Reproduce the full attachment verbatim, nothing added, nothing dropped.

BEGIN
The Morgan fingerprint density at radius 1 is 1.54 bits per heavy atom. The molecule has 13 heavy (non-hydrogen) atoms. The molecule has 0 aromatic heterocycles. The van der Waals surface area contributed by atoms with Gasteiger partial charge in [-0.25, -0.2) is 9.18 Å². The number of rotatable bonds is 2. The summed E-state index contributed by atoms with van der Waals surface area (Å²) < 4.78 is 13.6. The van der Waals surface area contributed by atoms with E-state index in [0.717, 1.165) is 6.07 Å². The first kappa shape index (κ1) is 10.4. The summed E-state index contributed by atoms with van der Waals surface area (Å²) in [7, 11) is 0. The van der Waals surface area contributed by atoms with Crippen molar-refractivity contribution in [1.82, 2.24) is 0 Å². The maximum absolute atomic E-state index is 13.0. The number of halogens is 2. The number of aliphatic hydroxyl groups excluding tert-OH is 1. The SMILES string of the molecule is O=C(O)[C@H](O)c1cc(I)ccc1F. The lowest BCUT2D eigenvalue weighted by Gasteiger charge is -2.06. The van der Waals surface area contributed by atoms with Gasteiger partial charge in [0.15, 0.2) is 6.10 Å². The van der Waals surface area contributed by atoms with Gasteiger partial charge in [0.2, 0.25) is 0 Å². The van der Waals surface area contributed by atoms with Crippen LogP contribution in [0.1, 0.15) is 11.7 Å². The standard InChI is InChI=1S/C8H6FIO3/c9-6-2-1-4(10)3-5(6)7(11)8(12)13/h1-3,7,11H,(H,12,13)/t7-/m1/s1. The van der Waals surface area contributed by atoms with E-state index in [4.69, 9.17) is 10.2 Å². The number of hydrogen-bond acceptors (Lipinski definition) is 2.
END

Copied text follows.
The Morgan fingerprint density at radius 1 is 1.54 bits per heavy atom. The molecule has 13 heavy (non-hydrogen) atoms. The molecule has 0 aromatic heterocycles. The van der Waals surface area contributed by atoms with Gasteiger partial charge in [-0.25, -0.2) is 9.18 Å². The number of rotatable bonds is 2. The summed E-state index contributed by atoms with van der Waals surface area (Å²) < 4.78 is 13.6. The van der Waals surface area contributed by atoms with E-state index in [0.717, 1.165) is 6.07 Å². The first kappa shape index (κ1) is 10.4. The summed E-state index contributed by atoms with van der Waals surface area (Å²) in [7, 11) is 0. The van der Waals surface area contributed by atoms with Crippen molar-refractivity contribution in [1.82, 2.24) is 0 Å². The maximum absolute atomic E-state index is 13.0. The number of halogens is 2. The number of aliphatic hydroxyl groups excluding tert-OH is 1. The SMILES string of the molecule is O=C(O)[C@H](O)c1cc(I)ccc1F. The lowest BCUT2D eigenvalue weighted by Gasteiger charge is -2.06. The van der Waals surface area contributed by atoms with Gasteiger partial charge in [0.15, 0.2) is 6.10 Å². The van der Waals surface area contributed by atoms with Gasteiger partial charge in [0.2, 0.25) is 0 Å². The van der Waals surface area contributed by atoms with Crippen LogP contribution in [0.1, 0.15) is 11.7 Å². The standard InChI is InChI=1S/C8H6FIO3/c9-6-2-1-4(10)3-5(6)7(11)8(12)13/h1-3,7,11H,(H,12,13)/t7-/m1/s1. The van der Waals surface area contributed by atoms with E-state index in [4.69, 9.17) is 10.2 Å². The number of hydrogen-bond acceptors (Lipinski definition) is 2.